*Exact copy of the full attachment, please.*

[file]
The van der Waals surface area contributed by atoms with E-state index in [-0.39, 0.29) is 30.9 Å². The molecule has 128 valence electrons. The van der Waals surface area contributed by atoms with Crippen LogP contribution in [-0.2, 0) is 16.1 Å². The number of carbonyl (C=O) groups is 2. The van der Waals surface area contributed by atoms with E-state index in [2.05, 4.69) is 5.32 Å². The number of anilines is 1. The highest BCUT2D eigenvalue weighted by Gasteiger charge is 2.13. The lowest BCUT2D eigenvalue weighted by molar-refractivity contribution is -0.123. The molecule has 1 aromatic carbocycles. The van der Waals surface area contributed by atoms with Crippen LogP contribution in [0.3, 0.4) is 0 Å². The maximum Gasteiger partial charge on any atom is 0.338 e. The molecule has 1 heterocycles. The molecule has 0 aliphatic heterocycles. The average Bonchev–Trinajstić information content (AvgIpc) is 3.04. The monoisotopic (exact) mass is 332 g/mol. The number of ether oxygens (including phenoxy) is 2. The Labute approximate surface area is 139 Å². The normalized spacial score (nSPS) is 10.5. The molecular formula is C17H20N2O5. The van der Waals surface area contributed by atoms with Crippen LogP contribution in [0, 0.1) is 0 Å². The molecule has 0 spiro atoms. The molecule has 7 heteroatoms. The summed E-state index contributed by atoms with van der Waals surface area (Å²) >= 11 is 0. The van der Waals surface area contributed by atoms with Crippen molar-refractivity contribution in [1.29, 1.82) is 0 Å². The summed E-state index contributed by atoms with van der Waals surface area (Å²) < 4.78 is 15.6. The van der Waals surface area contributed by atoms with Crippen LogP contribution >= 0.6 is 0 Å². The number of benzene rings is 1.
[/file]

The van der Waals surface area contributed by atoms with E-state index in [-0.39, 0.29) is 30.9 Å². The molecule has 128 valence electrons. The van der Waals surface area contributed by atoms with Crippen LogP contribution in [-0.2, 0) is 16.1 Å². The number of carbonyl (C=O) groups is 2. The van der Waals surface area contributed by atoms with E-state index in [2.05, 4.69) is 5.32 Å². The number of anilines is 1. The highest BCUT2D eigenvalue weighted by Gasteiger charge is 2.13. The lowest BCUT2D eigenvalue weighted by molar-refractivity contribution is -0.123. The molecule has 1 aromatic carbocycles. The van der Waals surface area contributed by atoms with Crippen LogP contribution in [0.3, 0.4) is 0 Å². The maximum Gasteiger partial charge on any atom is 0.338 e. The molecule has 1 heterocycles. The molecule has 0 aliphatic heterocycles. The average Bonchev–Trinajstić information content (AvgIpc) is 3.04. The monoisotopic (exact) mass is 332 g/mol. The number of ether oxygens (including phenoxy) is 2. The Labute approximate surface area is 139 Å². The normalized spacial score (nSPS) is 10.5. The molecular formula is C17H20N2O5. The van der Waals surface area contributed by atoms with Crippen LogP contribution in [0, 0.1) is 0 Å². The molecule has 0 spiro atoms. The molecule has 7 heteroatoms. The summed E-state index contributed by atoms with van der Waals surface area (Å²) >= 11 is 0. The van der Waals surface area contributed by atoms with Crippen molar-refractivity contribution in [1.29, 1.82) is 0 Å². The summed E-state index contributed by atoms with van der Waals surface area (Å²) < 4.78 is 15.6. The van der Waals surface area contributed by atoms with Crippen LogP contribution >= 0.6 is 0 Å². The number of benzene rings is 1.